The Agency expects that there will be situations where attestation cannot be used. Alternatively, SSA will require an applicant to affix his or her pen-and-ink signature or mark to the summary printout or completed paper application. The Agency's electronic claims file will be annotated that the application was signed with a pen-and-ink signature. The applicant will be informed that the paper printout/application will no longer be retained by SSA, and the applicant will have the option of keeping the application for his or her records. However, in rare instances where we are unable to take a claim on the system, (e.g., systems exclusions,) we will complete a paper application and require that the applicant sign with a pen-and-ink signature. When this occurs, SSA will retain the application for its records.
Based on the Agency's broad statutory authority to develop appropriate procedures for claims processing and its established policy concerning alternate signature methods, SSA has also approved the use of an electronic signature for individuals who file applications via the Internet at the SSA website. At the conclusion of the Internet Social Security Benefit Application, the individual will establish the fact that he or she is filing for benefits, affirm the truthfulness of the information on his or her application, and agree to sign the electronic application for benefits by pressing a “sign now” button on the Internet screen. Under this planned procedure, SSA will deem that the individual's action in pressing the “sign now” button is an electronic signature for the Internet application.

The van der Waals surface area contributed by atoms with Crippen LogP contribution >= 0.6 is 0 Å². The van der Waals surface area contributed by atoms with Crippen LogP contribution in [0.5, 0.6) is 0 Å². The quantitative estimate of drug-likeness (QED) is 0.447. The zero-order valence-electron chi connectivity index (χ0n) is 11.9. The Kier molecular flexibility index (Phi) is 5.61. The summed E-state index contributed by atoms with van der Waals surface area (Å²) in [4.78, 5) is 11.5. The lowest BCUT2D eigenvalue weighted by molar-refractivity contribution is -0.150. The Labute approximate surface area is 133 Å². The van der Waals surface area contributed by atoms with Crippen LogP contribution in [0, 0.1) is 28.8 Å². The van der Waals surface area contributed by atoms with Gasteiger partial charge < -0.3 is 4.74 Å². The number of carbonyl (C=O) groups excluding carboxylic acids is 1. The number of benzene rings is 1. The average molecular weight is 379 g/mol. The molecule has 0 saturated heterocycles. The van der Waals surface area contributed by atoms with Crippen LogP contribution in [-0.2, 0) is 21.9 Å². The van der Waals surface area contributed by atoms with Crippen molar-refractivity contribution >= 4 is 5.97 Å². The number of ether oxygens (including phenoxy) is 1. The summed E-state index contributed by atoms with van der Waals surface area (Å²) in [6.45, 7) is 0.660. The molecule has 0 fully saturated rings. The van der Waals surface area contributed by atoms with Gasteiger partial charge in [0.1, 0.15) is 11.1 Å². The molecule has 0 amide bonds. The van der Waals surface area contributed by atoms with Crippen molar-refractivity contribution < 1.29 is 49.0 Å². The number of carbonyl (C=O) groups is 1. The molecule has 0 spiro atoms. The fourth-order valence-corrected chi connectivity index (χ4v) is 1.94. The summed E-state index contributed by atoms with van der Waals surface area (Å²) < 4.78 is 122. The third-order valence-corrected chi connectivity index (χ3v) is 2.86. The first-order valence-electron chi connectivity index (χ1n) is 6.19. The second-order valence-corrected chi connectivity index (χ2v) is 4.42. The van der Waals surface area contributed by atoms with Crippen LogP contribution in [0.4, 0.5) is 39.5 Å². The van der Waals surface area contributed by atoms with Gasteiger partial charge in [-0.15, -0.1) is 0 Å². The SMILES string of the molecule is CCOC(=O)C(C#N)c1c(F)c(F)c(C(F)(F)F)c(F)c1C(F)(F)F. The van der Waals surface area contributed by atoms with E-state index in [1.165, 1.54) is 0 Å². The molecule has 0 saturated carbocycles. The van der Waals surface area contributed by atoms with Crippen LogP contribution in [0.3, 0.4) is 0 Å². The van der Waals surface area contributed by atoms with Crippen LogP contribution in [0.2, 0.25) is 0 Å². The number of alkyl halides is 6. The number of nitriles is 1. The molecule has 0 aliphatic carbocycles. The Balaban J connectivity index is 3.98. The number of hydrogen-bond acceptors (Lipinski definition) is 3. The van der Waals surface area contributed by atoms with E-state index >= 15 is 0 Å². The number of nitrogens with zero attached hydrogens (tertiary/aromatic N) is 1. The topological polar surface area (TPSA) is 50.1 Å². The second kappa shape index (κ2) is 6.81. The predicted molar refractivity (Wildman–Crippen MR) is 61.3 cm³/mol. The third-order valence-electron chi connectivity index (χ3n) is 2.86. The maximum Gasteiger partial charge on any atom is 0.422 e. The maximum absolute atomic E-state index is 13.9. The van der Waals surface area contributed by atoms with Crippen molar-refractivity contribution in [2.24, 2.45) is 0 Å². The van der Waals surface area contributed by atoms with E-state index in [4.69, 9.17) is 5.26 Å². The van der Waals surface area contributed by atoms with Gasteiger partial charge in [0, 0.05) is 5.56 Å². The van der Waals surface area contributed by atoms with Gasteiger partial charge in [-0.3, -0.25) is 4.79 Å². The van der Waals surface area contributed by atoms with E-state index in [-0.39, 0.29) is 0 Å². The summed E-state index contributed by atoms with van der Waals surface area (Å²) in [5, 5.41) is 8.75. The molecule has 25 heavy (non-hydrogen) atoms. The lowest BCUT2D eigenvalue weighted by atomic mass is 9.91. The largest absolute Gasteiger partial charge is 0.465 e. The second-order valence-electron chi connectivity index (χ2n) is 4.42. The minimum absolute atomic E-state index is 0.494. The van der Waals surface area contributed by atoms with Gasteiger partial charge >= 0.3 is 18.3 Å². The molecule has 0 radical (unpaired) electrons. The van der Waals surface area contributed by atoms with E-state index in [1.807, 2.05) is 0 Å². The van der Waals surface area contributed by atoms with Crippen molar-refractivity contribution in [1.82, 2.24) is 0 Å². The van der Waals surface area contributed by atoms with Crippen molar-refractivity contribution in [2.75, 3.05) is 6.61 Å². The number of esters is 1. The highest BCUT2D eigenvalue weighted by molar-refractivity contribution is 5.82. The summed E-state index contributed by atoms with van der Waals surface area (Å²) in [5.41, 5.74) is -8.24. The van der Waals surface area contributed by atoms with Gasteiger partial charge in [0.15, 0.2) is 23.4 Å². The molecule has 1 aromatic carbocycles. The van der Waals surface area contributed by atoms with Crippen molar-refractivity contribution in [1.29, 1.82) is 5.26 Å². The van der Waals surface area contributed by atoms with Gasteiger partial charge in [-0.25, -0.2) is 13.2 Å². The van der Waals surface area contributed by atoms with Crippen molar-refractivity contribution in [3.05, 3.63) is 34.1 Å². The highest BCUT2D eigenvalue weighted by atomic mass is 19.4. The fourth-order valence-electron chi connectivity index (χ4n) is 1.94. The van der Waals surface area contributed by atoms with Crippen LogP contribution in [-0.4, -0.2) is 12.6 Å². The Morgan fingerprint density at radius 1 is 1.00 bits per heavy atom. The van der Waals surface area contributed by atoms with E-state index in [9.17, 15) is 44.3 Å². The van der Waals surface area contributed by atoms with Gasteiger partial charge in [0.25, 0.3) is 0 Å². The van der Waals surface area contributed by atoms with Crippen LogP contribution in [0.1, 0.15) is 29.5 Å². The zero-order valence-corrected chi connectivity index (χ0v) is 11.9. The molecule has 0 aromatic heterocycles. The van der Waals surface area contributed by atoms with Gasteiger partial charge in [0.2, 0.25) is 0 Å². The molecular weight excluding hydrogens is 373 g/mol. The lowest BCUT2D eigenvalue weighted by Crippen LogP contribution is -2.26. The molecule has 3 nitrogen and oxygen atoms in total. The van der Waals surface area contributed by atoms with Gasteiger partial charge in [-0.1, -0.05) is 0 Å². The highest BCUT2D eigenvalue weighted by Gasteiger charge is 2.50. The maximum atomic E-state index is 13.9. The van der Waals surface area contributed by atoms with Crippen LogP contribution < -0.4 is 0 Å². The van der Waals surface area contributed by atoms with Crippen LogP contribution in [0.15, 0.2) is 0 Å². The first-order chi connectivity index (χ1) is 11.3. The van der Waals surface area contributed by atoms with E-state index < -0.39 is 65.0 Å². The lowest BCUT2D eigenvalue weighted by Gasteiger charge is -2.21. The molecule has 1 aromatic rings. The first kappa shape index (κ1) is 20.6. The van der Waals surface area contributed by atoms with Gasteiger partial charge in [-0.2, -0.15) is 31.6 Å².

As with all interactions with SSA, an individual must provide some knowledge-based information (also referred to as personal information) to establish his or her identity. To verify identity, the information that is provided must match the information already included on SSA records.
This ruling is effective upon publication in the Federal Register.